One teacher said that she didn’t care if children get a SpongeBob toy, as long as they read. I totally disagree – – we are giving our children too many material things so they will do something else, like reading. What that does it create an extrinsic reward when the opportunity to read is itself a reward. Additionally, all this licensed and branded products takes away our childrens’ natural creative ability. They don’t have to dream the day away creating the next cartoon character – – they find quiet and white paper to create their own great cartoon characters.

Honestly folks, look around. Do your children really need another toy?

Sorry if I’ve caused you any grief

Saturday, February 21st, 2009

sully1
Apologies can be sorry things as we’ve learned over the past few years as ‘celebrities’ such as Spitzer, Madoff, ARod, Blagolveich, Michael Phelps, Chris Brown, etc. fall from grace.

Even in my local town, the former treasurer of an elementary school Mother’s Club was recently sentenced to four years in prison for stealing approximately $136,000 of school proceeds during a five year period.

You don’t have to a victim to feel victimized. We find ourselves waiting for the next news story to break as we build protective walls of distrust.

What do our children think? What can we tell them and teach them about these blunders headlining the news?

Do what you’ve always done – teach by your example and don’t expect celebrities to be role models – that is your job. Be the kind of role model that does your personal best and doesn’t look for a silver bullet to meet unrealistic goals. But at the same time, don’t set unrealistic expectations for your children.

• Don’t fight to have them in the honors class if they really don’t belong there
• Don’t argue that the high school coach should give them more playing time if they aren’t the best players
• Don’t challenge the director of the play if the lead went to another child

It’s about putting the right person in the right job.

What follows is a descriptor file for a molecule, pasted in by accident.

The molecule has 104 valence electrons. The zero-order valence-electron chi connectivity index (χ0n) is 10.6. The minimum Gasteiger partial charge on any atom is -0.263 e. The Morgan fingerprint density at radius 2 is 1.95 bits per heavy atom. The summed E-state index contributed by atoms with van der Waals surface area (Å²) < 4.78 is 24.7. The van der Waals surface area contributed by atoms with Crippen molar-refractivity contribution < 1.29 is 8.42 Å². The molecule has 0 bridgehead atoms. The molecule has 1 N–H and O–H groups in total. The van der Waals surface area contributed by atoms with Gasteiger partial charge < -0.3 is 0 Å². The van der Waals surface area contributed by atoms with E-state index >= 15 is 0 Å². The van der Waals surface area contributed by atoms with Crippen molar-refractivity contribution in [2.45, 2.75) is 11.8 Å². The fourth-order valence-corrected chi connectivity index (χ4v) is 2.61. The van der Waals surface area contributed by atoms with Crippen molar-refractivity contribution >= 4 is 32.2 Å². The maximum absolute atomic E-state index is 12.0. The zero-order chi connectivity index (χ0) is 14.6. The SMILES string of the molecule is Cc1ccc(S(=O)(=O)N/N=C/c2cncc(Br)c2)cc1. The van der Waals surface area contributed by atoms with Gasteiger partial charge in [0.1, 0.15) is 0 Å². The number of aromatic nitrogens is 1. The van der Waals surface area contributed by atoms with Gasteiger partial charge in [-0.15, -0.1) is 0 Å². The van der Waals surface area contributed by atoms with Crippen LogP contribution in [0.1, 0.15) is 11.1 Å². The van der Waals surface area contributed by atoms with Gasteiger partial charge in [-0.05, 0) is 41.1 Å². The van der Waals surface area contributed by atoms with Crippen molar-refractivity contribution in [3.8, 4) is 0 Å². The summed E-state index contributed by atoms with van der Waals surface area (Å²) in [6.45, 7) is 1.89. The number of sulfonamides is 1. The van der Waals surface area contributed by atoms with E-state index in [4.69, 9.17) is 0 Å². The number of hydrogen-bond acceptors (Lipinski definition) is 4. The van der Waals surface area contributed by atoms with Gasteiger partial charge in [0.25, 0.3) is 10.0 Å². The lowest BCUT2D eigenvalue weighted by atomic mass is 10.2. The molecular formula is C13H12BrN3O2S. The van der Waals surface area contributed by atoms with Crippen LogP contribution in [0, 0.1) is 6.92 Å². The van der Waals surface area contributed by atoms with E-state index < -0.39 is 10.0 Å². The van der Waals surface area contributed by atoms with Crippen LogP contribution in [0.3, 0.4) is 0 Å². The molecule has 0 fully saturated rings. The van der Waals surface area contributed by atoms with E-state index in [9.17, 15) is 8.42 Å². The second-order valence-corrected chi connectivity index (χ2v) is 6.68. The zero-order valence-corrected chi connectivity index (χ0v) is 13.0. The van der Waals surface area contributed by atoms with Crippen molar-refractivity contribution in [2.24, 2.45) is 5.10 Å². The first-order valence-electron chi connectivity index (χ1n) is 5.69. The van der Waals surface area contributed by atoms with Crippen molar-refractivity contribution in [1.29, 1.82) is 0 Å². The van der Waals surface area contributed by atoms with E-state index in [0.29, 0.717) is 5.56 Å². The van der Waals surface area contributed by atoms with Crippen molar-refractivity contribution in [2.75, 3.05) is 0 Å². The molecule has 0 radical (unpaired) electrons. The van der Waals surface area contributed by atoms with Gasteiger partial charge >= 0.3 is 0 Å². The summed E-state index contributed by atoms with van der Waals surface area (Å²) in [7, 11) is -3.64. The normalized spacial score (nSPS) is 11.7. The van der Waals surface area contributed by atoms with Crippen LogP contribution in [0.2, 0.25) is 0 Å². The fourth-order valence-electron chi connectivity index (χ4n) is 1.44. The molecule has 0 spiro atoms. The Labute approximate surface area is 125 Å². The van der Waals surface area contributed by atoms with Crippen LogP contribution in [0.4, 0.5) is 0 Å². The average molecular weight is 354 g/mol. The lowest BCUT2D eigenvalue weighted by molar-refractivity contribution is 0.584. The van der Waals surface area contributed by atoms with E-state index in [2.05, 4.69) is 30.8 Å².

Which brings me to a person who said he was “simply doing his job” when he miraculously landed his 100,000 pound jetliner in the Hudson without losing a single life. Capt. Chesley ‘Sully’ Sullenberger said he trained his whole life for that landing, as he shared the credit with his crew.

Imagine if Sully hadn’t earned his wings, done the work and was put in the job without the right skill set – the story would have had a different ending. Instead, he did it the old fashioned way; he did the work.

The people your kids look up to should be real, make real mistakes, and most importantly recover from them. The best lesson to teach your kids is that you don’t drown by falling in water, but by staying there.

I don’t have to know you to know that you, like me, have made more than your fair share of mistakes. Let’s enter a new era of responsibility and accountability and sing that old classic to our kids – – “just pick yourself up, dust yourself off and start all over again.”

Lead Us Not Into Temptation

Sunday, November 23rd, 2008

thanksgiving

Gratitude is not only the greatest of virtues, but the parent of all the others. – Cicero (106 BC – 43 BC)

It was the best of times, it was the worst of times. That is how I feel as I read Sunday’s paper. On one hand, the dismal economic forecasts for 2009; on the other hand, the glossy slick ‘door buster’ circulars encouraging us to get up at 4am the day after Thanksgiving.

Our children are watching. We have an opportunity to fight the marketers back. A young mom putting her child into his Spiderman® pajamas said, “I have fought as much as I could, but he lit up when he saw them in the store. I loved watching the joy on his face and I had to get them.”

The desire to elicit joy comes from love. But as we approach the most difficult financial conditions any of us have ever experienced, we cannot do things the same way we have in the past. The need is pajamas; the want is Spiderman® pajamas. The instant gratification of that purchase is momentary and fleeting, for both the parent and child.

As we approach the Thanksgiving holiday, be grateful for what you have. Are any of the items on the circulars glossy pages are among them? Sitting together at the table this Thursday, ask everyone to write down what they are thankful for.

Gratitude is a emotion that can get us through the most difficult times and put in perspective what really matters. Don’t respond to the ups and downs of a turbulent economy; instead be grateful for the people that matter in your life.